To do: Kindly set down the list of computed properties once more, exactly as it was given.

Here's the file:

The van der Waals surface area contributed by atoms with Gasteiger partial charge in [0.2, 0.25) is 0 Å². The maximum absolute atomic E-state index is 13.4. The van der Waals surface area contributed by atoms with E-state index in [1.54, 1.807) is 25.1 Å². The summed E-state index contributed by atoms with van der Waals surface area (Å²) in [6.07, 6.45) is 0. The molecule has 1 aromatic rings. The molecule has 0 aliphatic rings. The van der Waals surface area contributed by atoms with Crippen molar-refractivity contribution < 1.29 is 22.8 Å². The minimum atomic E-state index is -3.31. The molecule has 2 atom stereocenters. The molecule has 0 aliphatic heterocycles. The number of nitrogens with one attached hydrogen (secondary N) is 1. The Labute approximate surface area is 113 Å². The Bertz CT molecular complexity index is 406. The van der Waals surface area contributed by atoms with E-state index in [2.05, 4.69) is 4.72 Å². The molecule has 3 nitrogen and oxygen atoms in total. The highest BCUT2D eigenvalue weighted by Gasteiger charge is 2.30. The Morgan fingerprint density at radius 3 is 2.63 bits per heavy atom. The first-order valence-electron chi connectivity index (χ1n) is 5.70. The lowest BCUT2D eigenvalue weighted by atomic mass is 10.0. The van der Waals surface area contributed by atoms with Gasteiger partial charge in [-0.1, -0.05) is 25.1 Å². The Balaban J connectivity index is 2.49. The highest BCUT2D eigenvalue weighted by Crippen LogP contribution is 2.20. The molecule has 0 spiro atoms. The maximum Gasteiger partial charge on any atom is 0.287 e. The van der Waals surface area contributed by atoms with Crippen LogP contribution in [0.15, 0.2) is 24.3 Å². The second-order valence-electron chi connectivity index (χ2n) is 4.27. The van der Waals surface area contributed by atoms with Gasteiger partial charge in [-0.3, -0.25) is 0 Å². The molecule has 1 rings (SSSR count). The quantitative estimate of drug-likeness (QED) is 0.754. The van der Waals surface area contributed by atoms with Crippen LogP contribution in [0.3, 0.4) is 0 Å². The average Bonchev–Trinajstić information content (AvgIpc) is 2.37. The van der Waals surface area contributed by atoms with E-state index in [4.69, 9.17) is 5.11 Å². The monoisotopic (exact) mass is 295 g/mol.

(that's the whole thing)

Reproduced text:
The van der Waals surface area contributed by atoms with Gasteiger partial charge in [0.2, 0.25) is 0 Å². The maximum absolute atomic E-state index is 13.4. The van der Waals surface area contributed by atoms with E-state index in [1.54, 1.807) is 25.1 Å². The summed E-state index contributed by atoms with van der Waals surface area (Å²) in [6.07, 6.45) is 0. The molecule has 1 aromatic rings. The molecule has 0 aliphatic rings. The van der Waals surface area contributed by atoms with Crippen molar-refractivity contribution < 1.29 is 22.8 Å². The minimum atomic E-state index is -3.31. The molecule has 2 atom stereocenters. The molecule has 0 aliphatic heterocycles. The number of nitrogens with one attached hydrogen (secondary N) is 1. The Labute approximate surface area is 113 Å². The Bertz CT molecular complexity index is 406. The van der Waals surface area contributed by atoms with E-state index in [2.05, 4.69) is 4.72 Å². The molecule has 3 nitrogen and oxygen atoms in total. The highest BCUT2D eigenvalue weighted by Gasteiger charge is 2.30. The Morgan fingerprint density at radius 3 is 2.63 bits per heavy atom. The first-order valence-electron chi connectivity index (χ1n) is 5.70. The lowest BCUT2D eigenvalue weighted by atomic mass is 10.0. The van der Waals surface area contributed by atoms with Gasteiger partial charge in [-0.1, -0.05) is 25.1 Å². The Balaban J connectivity index is 2.49. The highest BCUT2D eigenvalue weighted by Crippen LogP contribution is 2.20. The molecule has 0 spiro atoms. The maximum Gasteiger partial charge on any atom is 0.287 e. The van der Waals surface area contributed by atoms with Crippen LogP contribution in [0.15, 0.2) is 24.3 Å². The second-order valence-electron chi connectivity index (χ2n) is 4.27. The van der Waals surface area contributed by atoms with Gasteiger partial charge in [-0.3, -0.25) is 0 Å². The molecule has 1 rings (SSSR count). The quantitative estimate of drug-likeness (QED) is 0.754. The van der Waals surface area contributed by atoms with Crippen LogP contribution in [0.3, 0.4) is 0 Å². The average Bonchev–Trinajstić information content (AvgIpc) is 2.37. The van der Waals surface area contributed by atoms with E-state index in [4.69, 9.17) is 5.11 Å². The monoisotopic (exact) mass is 295 g/mol.